Both party conventions are now over and both sides believe their message presents voters with a clear choice in November. However, missing was a concept that both parties use as a politically useful sound bite but never fully embrace—personal accountability or responsibility. The essence of accountability is sacrifice and discipline that produce “tough love” policies that lead to long term success. Are we really getting this from our leaders?
President Obama is a gifted speaker who routinely invokes “personal responsibility” in his speeches but his policies have only relieved people of this essential value. He has added over $5 trillion to our national debt, much of which has brought back a culture of dependency–unemployment benefits extended to more than 2 years, a new record high of Americans dependent on food stamps– while watching unemployment rise to above 8% and consumer confidence drop to new lows. He claims national security victories in killing Osama Bin Laden and getting us out of the Iraq war, yet refuses to acknowledge the contributions of others. In fact during his 2008 campaign, he blasted the policies “Bush and McCain”, then turned around and adopted them. The Iraq withdrawal was pushed over the goal line by President Bush’s “surge” policy while the killing of Bin Laden was long process started under the Bush’s post 9/11 anti-terrorism policies which Obama continued. President Obama does deserve credit and I am happy to acknowledge that. But lambasting a policy, then reversing course and embracing that same policy and refusing to acknowledge the author shows me the concept of accountability is not part of President Obama’s value system
Let’s look at President Obama signature domestic achievement, The Affordable Care Act. The law mandates universal health care coverage but does little to control the major obstacle to health care access, escalating costs. Nobody has “skin the game”, patients reflexively seek all sorts of medical care at the first sign of trouble. They don’t know the cost nor do they care. If we were more accountable health care consumers, this would change. Over the past 20 years only two medical procedures have gone down in cost, cosmetic surgery and Lasik eye surgery. Why? Because neither is covered by standard insurance policies so patients pay out of pocket for these procedures. Hence, theyshop among providers for the best care and price. Everyone agrees quality healthcare is critical, but until people take responsibility for their actions—eat better, exercise, embrace prevention, etc—we are destined for a culture of dependency instead of leading Americans towards the value of personal accountability.
Here is an example of how mandated accountability can work: The Personal Responsibility and Work Opportunity Act of 1996 ( the welfare reform law) imposed work requirements on welfare recipients. This was the thrust of the law. Liberals called it “mean-spirited”. Peter Edleman and other senior HHS officials resigned in protest over the law, citing its harshness but consider the following example. Between 1996 and 2000, Burger King company-owned restaurants hired 30,000 workers off the welfare rolls. They subsequently learned that these workers had a higher retention rate than their other workers! These people were more than capable of work, but needed some “tough love” in order to find self-suffciency, pride, and success. One of these workers rose to become a manager and testified before Congress where he “thanked” them for the opportunity.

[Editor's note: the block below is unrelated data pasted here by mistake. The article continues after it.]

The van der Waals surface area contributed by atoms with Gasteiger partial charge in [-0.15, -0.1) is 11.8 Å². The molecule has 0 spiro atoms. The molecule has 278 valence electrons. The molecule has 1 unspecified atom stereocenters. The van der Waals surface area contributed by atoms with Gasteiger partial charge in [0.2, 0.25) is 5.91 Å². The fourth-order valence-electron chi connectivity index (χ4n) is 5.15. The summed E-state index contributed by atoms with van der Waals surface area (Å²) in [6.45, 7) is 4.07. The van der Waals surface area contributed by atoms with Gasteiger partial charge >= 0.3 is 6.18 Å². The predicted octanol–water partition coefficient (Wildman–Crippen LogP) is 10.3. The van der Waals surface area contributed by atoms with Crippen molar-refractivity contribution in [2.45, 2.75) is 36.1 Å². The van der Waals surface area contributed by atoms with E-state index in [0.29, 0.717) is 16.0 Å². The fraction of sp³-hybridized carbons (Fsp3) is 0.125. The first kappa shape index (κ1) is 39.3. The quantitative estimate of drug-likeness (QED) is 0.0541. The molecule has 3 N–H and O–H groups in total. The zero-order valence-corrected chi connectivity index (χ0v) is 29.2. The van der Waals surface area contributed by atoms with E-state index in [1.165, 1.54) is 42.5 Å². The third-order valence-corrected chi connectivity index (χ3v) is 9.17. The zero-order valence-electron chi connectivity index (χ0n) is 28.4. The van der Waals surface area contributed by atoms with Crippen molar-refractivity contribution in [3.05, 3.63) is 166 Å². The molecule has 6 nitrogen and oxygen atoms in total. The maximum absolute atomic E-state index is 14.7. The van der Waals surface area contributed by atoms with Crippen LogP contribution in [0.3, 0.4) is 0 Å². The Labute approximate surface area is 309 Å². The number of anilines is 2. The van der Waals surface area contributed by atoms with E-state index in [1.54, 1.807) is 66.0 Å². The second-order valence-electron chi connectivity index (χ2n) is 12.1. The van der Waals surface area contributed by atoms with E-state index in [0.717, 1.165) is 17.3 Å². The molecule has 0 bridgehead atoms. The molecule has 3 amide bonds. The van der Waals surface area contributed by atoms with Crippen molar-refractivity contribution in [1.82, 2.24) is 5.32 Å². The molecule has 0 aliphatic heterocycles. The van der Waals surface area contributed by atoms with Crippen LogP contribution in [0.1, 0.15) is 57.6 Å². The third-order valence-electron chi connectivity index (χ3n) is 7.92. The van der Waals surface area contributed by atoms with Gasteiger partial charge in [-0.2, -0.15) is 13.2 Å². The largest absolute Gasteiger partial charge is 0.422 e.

This isn’t easy, but if our leaders not only promoted the value of accountability, but followed through with tough decisions, they would be rewarded. Do we want more pandering, more “feel good” policies from today’s Democrat party that are unsustainable? Or are you ready for a more sustainable path that will require real pain? The Democrats main rally cry is to make “millionaires and billionaires” pay their “fair share”. I believe upper income folks would pay more if they felt the money was for debt reduction and not more spending. And it would help if their economic success wasn’t so aggressively demonized by Obama and other Democrats. But this populist rhetoric doesn’t even stand up to basic math: IRS figures show the much vilified top 1 % of earners take home 16.9 % of the nation’s total income, but pay 36.7 % of the nation’s income taxes. The top 5 % take home a little more than 31 % of total income but pay almost 59 % of all income taxes. And the top 10 % earn just over 43 % of the total income but pay more than 70 % of all income taxes.
This culture of dependency threatens our country’s work ethic, self-esteem, and prosperity. Our leaders need to become more personally accountable as does our citizenry. Governor Romney has an opportunity to embrace Paul Ryan’s bold budget, even add an increase in the retirement age for social security recipients, and highlight the theme of accountability. Of course this is risky and he will be accused of “throwing grandma onto the street”, but this is a painful prescription that will reform entitlement programs and get our fiscal house in order. Willy Sutton robbed banks because “that’s where the money was”. Romney needs to be bold and he will be rewarded by the independent, swing voters who will decide this election. They are seeking real solutions and understand that tough but needed reforms are critical to our future.